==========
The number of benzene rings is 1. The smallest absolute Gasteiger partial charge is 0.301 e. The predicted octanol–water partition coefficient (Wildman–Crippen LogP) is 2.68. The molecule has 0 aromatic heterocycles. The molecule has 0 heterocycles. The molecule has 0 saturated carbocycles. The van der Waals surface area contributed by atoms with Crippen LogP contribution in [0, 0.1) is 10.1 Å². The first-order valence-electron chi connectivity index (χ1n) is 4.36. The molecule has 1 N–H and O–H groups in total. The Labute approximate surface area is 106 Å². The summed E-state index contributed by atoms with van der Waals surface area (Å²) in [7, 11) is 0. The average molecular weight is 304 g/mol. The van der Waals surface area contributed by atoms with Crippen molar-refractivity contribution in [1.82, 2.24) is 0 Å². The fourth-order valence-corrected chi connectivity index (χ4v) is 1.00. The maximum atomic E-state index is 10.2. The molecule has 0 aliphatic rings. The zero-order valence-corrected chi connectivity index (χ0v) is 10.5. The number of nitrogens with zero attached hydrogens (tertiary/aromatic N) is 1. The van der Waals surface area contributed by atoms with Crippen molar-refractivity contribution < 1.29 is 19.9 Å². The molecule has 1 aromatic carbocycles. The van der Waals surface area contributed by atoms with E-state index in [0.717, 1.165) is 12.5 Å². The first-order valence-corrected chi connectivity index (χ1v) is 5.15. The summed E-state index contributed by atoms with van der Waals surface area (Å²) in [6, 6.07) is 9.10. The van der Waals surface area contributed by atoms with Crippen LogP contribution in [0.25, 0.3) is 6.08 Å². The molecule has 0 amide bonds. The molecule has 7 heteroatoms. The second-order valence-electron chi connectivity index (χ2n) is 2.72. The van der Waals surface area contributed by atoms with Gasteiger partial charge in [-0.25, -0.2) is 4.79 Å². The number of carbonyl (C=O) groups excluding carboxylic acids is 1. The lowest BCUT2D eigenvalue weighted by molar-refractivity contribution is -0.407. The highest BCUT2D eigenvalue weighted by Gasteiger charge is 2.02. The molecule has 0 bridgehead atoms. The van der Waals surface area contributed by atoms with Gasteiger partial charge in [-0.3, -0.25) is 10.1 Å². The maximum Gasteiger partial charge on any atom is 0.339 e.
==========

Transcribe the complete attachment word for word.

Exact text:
The number of benzene rings is 1. The smallest absolute Gasteiger partial charge is 0.301 e. The predicted octanol–water partition coefficient (Wildman–Crippen LogP) is 2.68. The molecule has 0 aromatic heterocycles. The molecule has 0 heterocycles. The molecule has 0 saturated carbocycles. The van der Waals surface area contributed by atoms with Crippen LogP contribution in [0, 0.1) is 10.1 Å². The first-order valence-electron chi connectivity index (χ1n) is 4.36. The molecule has 1 N–H and O–H groups in total. The Labute approximate surface area is 106 Å². The summed E-state index contributed by atoms with van der Waals surface area (Å²) in [7, 11) is 0. The average molecular weight is 304 g/mol. The van der Waals surface area contributed by atoms with Crippen molar-refractivity contribution in [1.82, 2.24) is 0 Å². The fourth-order valence-corrected chi connectivity index (χ4v) is 1.00. The maximum atomic E-state index is 10.2. The molecule has 0 aliphatic rings. The zero-order valence-corrected chi connectivity index (χ0v) is 10.5. The number of nitrogens with zero attached hydrogens (tertiary/aromatic N) is 1. The van der Waals surface area contributed by atoms with Crippen molar-refractivity contribution < 1.29 is 19.9 Å². The molecule has 1 aromatic carbocycles. The van der Waals surface area contributed by atoms with E-state index in [0.717, 1.165) is 12.5 Å². The first-order valence-corrected chi connectivity index (χ1v) is 5.15. The summed E-state index contributed by atoms with van der Waals surface area (Å²) in [6, 6.07) is 9.10. The van der Waals surface area contributed by atoms with Crippen LogP contribution in [0.25, 0.3) is 6.08 Å². The molecule has 0 amide bonds. The molecule has 7 heteroatoms. The second-order valence-electron chi connectivity index (χ2n) is 2.72. The van der Waals surface area contributed by atoms with Gasteiger partial charge in [-0.25, -0.2) is 4.79 Å². The number of carbonyl (C=O) groups excluding carboxylic acids is 1. The lowest BCUT2D eigenvalue weighted by molar-refractivity contribution is -0.407. The highest BCUT2D eigenvalue weighted by Gasteiger charge is 2.02. The molecule has 0 bridgehead atoms. The van der Waals surface area contributed by atoms with Gasteiger partial charge in [-0.3, -0.25) is 10.1 Å². The maximum Gasteiger partial charge on any atom is 0.339 e.